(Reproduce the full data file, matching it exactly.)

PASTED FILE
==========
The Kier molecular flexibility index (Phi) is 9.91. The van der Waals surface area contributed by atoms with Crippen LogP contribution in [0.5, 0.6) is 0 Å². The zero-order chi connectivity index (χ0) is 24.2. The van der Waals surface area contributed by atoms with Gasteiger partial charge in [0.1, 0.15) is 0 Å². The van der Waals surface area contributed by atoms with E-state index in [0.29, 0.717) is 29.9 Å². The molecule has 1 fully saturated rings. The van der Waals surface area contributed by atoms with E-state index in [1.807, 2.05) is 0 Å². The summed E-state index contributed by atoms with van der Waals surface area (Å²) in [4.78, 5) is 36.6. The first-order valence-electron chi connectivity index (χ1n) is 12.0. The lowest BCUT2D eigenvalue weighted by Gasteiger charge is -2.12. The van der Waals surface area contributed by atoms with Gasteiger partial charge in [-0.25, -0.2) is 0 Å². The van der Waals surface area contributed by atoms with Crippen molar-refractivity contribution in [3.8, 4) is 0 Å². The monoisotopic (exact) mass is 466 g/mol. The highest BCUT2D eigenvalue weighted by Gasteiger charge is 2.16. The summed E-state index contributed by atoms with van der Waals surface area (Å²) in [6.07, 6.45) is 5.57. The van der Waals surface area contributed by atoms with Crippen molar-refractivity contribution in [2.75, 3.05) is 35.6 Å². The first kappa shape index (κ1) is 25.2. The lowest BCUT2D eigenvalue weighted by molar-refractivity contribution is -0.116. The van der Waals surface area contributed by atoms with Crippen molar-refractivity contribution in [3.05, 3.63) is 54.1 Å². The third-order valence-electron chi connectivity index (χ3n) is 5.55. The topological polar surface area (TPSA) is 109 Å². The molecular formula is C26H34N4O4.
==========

The Kier molecular flexibility index (Phi) is 9.91. The van der Waals surface area contributed by atoms with Crippen LogP contribution in [0.5, 0.6) is 0 Å². The zero-order chi connectivity index (χ0) is 24.2. The van der Waals surface area contributed by atoms with Gasteiger partial charge in [0.1, 0.15) is 0 Å². The van der Waals surface area contributed by atoms with E-state index in [0.29, 0.717) is 29.9 Å². The molecule has 1 fully saturated rings. The van der Waals surface area contributed by atoms with E-state index in [1.807, 2.05) is 0 Å². The summed E-state index contributed by atoms with van der Waals surface area (Å²) in [4.78, 5) is 36.6. The first-order valence-electron chi connectivity index (χ1n) is 12.0. The lowest BCUT2D eigenvalue weighted by Gasteiger charge is -2.12. The van der Waals surface area contributed by atoms with Gasteiger partial charge in [-0.25, -0.2) is 0 Å². The van der Waals surface area contributed by atoms with Crippen molar-refractivity contribution in [3.8, 4) is 0 Å². The monoisotopic (exact) mass is 466 g/mol. The highest BCUT2D eigenvalue weighted by Gasteiger charge is 2.16. The summed E-state index contributed by atoms with van der Waals surface area (Å²) in [6.07, 6.45) is 5.57. The van der Waals surface area contributed by atoms with Crippen molar-refractivity contribution in [2.75, 3.05) is 35.6 Å². The first kappa shape index (κ1) is 25.2. The lowest BCUT2D eigenvalue weighted by molar-refractivity contribution is -0.116. The van der Waals surface area contributed by atoms with Crippen molar-refractivity contribution in [3.05, 3.63) is 54.1 Å². The third-order valence-electron chi connectivity index (χ3n) is 5.55. The topological polar surface area (TPSA) is 109 Å². The molecular formula is C26H34N4O4.